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Millicent Girl Guides looking for more leaders

Photography by Belinda Elton 5THE FM newsonline WattleRangeNow

Source: Millicent Girl Guides

Millicent Girl Guides are looking for new leaders next year to make sure that the Guide movement continues in Millicent. Training is readily available and experienced leaders are there for support. Anyone who has ever thought of volunteering with girls, Guides is a great way to build your own skills and confidence and get out and about in the community and beyond. Guiding is about empowering young girls and women and broadening their horizons for a better world; it includes camping, outdoors, handcrafts, cooking.

Girl Guides is a safe, fun place for girls to try new things, make great friends, develop new skills and gain confidence. Girl Guides, the largest worldwide voluntary organisation for girls and young women, has been developing leadership skills to and building confidence in Australian girls for just over a century. The organisation operates in each state, and more than one million Australian women have been or are still Girl Guides. Guiding exists in 145 countries with an international membership of more than ten million with close to 30,000 members in Australia.

Girl Guides has been running in South Australia for about 101 years and Millicent Shooting Starz Girls Guides has been operating for the last 70 years. Millicent Shooting Starz currently has 23 girls in their Guide Unit and they meet Wednesday nights 6pm to 8pm at the Scout Hall in Stark Street.

Guides at Millicent Shooting Starz are formed into 3 age groups. Ages 7 to 10 are known as Moondust, 10 to 13 year old are called Starlights and the 14 + group are known as Comets.

On Wednesday night the 25th August the Millicent Shooting Starz Guides received some well-deserved recognition for the hard work they put into being a Girl Guide. The Starlight and the Moondust groups were presented with their Emergency Badge. This Achieve Challenge Badge demonstrates that the Guides have reached a set level of skill in a chosen area. To earn the Emergency Badge they had to demonstrate first aid treatment such as stopping bleeding, small cuts or grazes, burns and snakebites; which was done in a First Aid Night. The Guides also had to know how to contact adult assistance and emergency help on 000; discuss ways to prevent accidents, make a personal first aid kit along with a list of emergency phone numbers.

The Starlights achieved their Emergency Trefoil 2 Badge which shows an intermediate skill in first aid.

The Guides also received their Rope and Food Badges.  To gain their Rope Badge the girls spent an evening at the Millicent SES learning to tie knots and they had a cooking night during term 3 to earn their Food Badge.

Girl Guides are also well known for the Girl Guide biscuits fundraisers and the girls who sold Girl Guide biscuits were also recognised for their efforts.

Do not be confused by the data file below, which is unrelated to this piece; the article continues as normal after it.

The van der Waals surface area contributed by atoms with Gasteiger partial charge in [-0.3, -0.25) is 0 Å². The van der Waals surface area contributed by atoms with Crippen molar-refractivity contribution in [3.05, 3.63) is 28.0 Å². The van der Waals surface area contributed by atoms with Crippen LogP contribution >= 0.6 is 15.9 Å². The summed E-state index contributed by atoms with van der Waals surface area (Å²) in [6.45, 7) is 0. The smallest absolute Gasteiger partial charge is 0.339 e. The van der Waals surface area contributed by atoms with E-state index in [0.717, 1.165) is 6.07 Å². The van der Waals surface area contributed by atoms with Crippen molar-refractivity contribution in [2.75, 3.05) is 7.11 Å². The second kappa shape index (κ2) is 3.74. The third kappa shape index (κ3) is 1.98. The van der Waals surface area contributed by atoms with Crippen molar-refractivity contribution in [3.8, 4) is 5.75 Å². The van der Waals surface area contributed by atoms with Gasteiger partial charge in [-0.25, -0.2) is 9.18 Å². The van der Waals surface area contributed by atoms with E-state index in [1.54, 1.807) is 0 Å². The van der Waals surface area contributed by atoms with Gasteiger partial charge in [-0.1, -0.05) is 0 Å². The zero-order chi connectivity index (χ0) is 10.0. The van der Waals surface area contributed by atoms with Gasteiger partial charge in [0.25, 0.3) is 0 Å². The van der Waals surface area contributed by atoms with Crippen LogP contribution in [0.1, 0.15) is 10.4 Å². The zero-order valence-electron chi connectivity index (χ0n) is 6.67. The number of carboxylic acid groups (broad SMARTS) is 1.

Some special awards were presented for their achievements as a Girl Guide.

 Girl Guides Australia has three achievement Awards for Guides to work towards and gain a great sense of achievement. These are the Junior BP Award, BP Award and Queen’s Guide Award.

 Each award focuses on the 6 key areas of the Australian Girl Guiding Program – Promise and Law, Outdoors, Patrol System, Service, Guiding Traditions and World Guiding. Guides working towards their Junior BP badge must complete 2 challenges from each of these areas. Junior BP Awards were presented to Caitlyn Altschwager, Darcy Allen, Hope Devlin and Kelly Linton.

There are 3 challenges from each area to complete the BP Award.  Once a Guide has completed 9 activities they are presented with a Silver Endeavour Badge as an acknowledgement of being half way through this major award.

BP Awards were obtained by Bethany Bennett and Heidi Rogers. Silver Endeavour Badges by Kelly Linton, Emily Joiner and Peyton Bennett.

Ten year membership star was awarded to Kate Patten and eight year membership star was awarded to Kathleen Woods. Both Guides are working toward their Queen’s Guide Award which is the peak achievement in Guides and the challenges must be completed before the girl’s 18th birthday.

 On the night they also sent off what they called the “Shoe Box of Love/ Operation Christmas Child”. This is a project  of Samaritan Purse that brings good news and great joy to children  in need through a simple shoe box filled with gifts .Each Guide had made their own personal box, which contained something to love, something for school, something to wear, something to play with something for personal care and something special.

 Liz Groom has been involved in organising this program in Millicent and she collected the boxes and will arrange delivery to Samaritan’s Purse for delivery.  Liz also received a special thankyou for her involvement with the First Aid Night – teaching the girls first aid treatment and life saving skills for their Emergency Badge.

For further information about joining Guides or becoming a Guide Leader please visit http://www.girlguidessa.org.au.



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